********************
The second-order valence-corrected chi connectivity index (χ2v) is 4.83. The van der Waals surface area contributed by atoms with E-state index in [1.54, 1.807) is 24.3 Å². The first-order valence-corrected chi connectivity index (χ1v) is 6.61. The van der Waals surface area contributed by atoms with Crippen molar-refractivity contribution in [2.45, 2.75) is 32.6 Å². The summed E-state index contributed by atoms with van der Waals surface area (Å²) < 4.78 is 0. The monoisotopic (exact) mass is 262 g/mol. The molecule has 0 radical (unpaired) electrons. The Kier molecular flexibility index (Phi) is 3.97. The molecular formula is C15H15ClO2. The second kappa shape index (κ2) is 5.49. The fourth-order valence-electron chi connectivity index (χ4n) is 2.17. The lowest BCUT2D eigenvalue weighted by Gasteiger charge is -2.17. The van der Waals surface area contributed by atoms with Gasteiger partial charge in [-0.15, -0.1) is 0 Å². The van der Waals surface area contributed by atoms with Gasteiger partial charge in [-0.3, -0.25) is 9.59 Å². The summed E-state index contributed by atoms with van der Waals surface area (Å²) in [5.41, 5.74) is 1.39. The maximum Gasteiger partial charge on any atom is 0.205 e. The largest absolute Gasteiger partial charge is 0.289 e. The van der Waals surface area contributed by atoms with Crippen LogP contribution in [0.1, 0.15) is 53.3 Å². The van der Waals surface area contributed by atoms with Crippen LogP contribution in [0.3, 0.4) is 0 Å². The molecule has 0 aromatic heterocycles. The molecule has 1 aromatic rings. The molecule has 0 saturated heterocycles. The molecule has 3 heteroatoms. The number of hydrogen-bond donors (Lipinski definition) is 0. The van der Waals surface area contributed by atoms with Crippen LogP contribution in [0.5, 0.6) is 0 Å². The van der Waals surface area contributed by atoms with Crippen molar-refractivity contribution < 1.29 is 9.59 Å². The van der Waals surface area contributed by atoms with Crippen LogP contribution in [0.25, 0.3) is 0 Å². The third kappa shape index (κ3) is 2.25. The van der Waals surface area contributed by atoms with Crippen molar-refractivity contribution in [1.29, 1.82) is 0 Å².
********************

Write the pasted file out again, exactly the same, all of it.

The second-order valence-corrected chi connectivity index (χ2v) is 4.83. The van der Waals surface area contributed by atoms with E-state index in [1.54, 1.807) is 24.3 Å². The first-order valence-corrected chi connectivity index (χ1v) is 6.61. The van der Waals surface area contributed by atoms with Crippen molar-refractivity contribution in [2.45, 2.75) is 32.6 Å². The summed E-state index contributed by atoms with van der Waals surface area (Å²) < 4.78 is 0. The monoisotopic (exact) mass is 262 g/mol. The molecule has 0 radical (unpaired) electrons. The Kier molecular flexibility index (Phi) is 3.97. The molecular formula is C15H15ClO2. The second kappa shape index (κ2) is 5.49. The fourth-order valence-electron chi connectivity index (χ4n) is 2.17. The lowest BCUT2D eigenvalue weighted by Gasteiger charge is -2.17. The van der Waals surface area contributed by atoms with Gasteiger partial charge in [-0.15, -0.1) is 0 Å². The van der Waals surface area contributed by atoms with Gasteiger partial charge in [-0.3, -0.25) is 9.59 Å². The summed E-state index contributed by atoms with van der Waals surface area (Å²) in [5.41, 5.74) is 1.39. The maximum Gasteiger partial charge on any atom is 0.205 e. The largest absolute Gasteiger partial charge is 0.289 e. The van der Waals surface area contributed by atoms with Crippen LogP contribution in [0.1, 0.15) is 53.3 Å². The van der Waals surface area contributed by atoms with Crippen LogP contribution in [0.3, 0.4) is 0 Å². The molecule has 0 aromatic heterocycles. The molecule has 1 aromatic rings. The molecule has 0 saturated heterocycles. The molecule has 3 heteroatoms. The number of hydrogen-bond donors (Lipinski definition) is 0. The van der Waals surface area contributed by atoms with Crippen LogP contribution in [0.5, 0.6) is 0 Å². The van der Waals surface area contributed by atoms with Crippen molar-refractivity contribution < 1.29 is 9.59 Å². The van der Waals surface area contributed by atoms with Crippen LogP contribution in [0.25, 0.3) is 0 Å². The third kappa shape index (κ3) is 2.25. The van der Waals surface area contributed by atoms with Crippen molar-refractivity contribution in [1.29, 1.82) is 0 Å².